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Getting To Know Studio Workshop

Studio Workshop cc David Taylor

Studio Workshop is blurring the lines between architecture and construction by exploring materiality and experimenting with digital fabrication.

The four directors of Gold Coast-based practice Studio Workshop have an appreciation for both architecture and construction and are working to bridge the gap between the two. Their ambition is to transform today’s building industry with architectural thinking and digital fabrication, placing Studio Workshop at the forefront of a broader issue today: how technology is driving change in the architecture profession and building industry.

Rory Spence and Joel Hutchines founded Studio Workshop in 2014 while studying architecture. Two of Joel and Rory’s professors, Chris Knapp and Jonathan Nelson, had established a more hands-on approach to architectural education by setting up a digital fabrication workshop with laser cutter, robot and CNC router. Chris and Jonathan encouraged their students to think about architectural practice in a different way, and Joel and Rory, so inspired, started Studio Workshop before they had even graduated. Chris and Jonathon joined a year later bringing their professional and academic experience to the practice.

Studio Workshop seeks to blur the lines between architecture and construction by exploring materiality and experimenting with digital fabrication technology; the results of which can be seen in the undulating timber screen that envelopes the Small House in Port Moresby. The screen developed from an office fitout for construction company Condev, in which Studio Workshop created a digitally fabricated wave-like backdrop to define the entry and reception area and establish a strong identity for the firm. Folded and manipulated, the screen has a sense of malleability and served as a small-scale resolution of that which envelopes Small House.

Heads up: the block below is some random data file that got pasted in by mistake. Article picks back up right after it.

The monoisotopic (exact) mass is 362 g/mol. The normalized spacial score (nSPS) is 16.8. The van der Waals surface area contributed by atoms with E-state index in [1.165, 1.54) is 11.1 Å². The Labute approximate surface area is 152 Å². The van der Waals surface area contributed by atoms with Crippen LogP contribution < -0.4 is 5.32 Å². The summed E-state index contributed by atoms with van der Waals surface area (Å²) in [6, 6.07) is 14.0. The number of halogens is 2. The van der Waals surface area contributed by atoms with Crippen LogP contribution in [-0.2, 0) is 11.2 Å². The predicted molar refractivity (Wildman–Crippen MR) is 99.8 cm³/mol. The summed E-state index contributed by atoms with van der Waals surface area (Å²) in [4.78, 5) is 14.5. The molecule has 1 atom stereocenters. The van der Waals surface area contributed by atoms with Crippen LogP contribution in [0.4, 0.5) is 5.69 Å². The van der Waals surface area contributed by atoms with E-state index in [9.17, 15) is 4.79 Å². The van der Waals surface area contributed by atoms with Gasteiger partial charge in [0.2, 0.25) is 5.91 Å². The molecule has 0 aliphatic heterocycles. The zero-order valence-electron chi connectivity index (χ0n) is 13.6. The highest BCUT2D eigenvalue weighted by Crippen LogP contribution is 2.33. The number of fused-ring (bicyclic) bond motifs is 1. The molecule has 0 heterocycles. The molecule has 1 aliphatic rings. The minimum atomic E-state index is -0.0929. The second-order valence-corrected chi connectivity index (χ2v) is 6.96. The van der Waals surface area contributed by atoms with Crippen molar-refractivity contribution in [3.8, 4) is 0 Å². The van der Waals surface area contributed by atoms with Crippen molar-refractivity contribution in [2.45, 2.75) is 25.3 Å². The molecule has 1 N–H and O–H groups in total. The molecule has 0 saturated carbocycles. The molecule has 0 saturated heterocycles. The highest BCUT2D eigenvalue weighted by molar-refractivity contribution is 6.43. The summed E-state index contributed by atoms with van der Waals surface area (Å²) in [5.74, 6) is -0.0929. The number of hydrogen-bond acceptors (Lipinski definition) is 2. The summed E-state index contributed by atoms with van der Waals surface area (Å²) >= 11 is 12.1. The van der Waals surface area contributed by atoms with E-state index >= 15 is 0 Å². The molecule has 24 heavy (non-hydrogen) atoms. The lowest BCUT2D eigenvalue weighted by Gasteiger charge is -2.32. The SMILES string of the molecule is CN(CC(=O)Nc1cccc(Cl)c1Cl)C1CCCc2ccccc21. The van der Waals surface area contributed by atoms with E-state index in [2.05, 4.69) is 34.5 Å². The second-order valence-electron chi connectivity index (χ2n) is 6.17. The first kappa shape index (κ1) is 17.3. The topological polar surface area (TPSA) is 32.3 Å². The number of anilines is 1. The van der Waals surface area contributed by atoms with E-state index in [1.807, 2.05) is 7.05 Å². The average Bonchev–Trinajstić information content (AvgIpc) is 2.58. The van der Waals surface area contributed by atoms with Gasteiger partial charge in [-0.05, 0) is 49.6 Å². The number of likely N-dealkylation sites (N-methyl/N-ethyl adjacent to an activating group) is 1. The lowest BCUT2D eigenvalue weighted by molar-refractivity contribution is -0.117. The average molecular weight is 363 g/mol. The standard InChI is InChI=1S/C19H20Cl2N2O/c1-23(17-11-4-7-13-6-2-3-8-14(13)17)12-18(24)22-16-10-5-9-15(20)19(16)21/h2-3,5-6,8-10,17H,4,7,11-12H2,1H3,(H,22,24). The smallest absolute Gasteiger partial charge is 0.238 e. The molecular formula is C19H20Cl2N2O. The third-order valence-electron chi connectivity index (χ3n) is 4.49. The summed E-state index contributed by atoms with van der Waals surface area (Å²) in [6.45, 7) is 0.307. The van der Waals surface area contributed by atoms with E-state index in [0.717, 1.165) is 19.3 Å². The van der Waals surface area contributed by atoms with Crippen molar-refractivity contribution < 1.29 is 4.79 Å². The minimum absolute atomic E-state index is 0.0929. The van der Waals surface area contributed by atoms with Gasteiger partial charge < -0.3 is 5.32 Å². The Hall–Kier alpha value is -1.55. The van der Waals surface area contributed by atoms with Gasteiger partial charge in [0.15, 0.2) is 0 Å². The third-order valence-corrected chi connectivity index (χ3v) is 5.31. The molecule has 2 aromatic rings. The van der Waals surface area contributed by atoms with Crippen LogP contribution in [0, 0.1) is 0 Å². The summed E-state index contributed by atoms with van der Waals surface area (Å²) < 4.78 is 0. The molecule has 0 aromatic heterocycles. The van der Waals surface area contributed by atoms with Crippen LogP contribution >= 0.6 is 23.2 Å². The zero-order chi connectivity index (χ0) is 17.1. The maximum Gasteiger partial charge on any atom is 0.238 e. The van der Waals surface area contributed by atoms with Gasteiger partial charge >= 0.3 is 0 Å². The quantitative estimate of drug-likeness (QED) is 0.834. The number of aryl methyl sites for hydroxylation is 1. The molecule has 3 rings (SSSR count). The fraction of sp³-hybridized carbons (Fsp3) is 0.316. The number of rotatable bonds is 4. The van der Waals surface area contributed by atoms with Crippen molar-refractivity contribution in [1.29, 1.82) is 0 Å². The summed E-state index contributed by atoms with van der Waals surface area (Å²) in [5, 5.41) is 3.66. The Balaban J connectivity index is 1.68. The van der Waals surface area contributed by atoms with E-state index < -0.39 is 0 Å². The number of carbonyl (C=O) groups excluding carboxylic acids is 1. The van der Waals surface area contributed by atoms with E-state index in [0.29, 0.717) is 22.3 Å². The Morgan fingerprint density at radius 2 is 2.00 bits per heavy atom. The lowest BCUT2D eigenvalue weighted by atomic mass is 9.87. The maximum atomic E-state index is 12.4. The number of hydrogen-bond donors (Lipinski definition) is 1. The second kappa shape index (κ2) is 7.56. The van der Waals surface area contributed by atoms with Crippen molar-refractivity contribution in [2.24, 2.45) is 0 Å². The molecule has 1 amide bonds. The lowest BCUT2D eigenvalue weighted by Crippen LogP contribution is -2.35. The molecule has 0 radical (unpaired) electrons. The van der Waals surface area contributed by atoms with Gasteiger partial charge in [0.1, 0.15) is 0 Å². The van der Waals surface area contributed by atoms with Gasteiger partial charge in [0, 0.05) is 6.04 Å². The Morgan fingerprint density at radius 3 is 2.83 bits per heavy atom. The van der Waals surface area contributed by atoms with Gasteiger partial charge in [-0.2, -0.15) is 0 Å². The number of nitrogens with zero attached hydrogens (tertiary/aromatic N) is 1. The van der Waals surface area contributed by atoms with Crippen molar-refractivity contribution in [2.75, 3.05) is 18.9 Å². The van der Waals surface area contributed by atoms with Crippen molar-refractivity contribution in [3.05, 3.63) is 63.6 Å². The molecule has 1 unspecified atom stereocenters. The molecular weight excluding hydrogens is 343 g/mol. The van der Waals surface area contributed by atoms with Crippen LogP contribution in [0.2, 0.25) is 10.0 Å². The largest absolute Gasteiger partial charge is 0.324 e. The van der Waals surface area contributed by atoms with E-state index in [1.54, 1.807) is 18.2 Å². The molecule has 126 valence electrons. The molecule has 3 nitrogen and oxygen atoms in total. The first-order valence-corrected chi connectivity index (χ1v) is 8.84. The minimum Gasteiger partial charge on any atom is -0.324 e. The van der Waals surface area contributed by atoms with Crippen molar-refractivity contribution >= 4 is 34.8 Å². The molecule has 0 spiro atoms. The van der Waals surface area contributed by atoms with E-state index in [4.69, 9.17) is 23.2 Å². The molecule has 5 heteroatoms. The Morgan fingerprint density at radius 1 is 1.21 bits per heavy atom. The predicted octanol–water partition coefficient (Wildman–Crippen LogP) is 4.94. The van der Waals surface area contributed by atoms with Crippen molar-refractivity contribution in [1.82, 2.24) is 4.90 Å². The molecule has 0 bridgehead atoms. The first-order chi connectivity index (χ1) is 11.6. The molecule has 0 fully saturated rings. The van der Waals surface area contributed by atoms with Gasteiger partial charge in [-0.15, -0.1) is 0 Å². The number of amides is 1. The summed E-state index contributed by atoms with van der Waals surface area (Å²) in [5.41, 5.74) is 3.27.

Studio Workshop’s approach is also an example of how architects are designing, procuring, testing and evaluating the built outcome themselves, which isn’t traditionally what architects do. “It means we can go very quickly between the design space and the fabrication space, and that speed of testing things out and the ability to speculate defines our practice,” says Chris.

The practice works on a broad range of projects from bespoke furniture and signage to interior fitouts, building façades and residential, commercial and civic projects. Studio Workshop’s approach – merging design, technology and craftsmanship – is evident throughout all its projects, as is the emphasis on sustainability and having a positive impact through design. “Our role is to deliver a project that responds ethically to the environment and to our clients’ briefs. It needs to be of benefit to the urban environment and provide a sense of place,” says Rory.

Studio Workshop
studioworkshop.com.au

Portrait by David Taylor. Left to right : Rory Spence, Jonathan Nelson, Joel Hutchines, Chris Knapp

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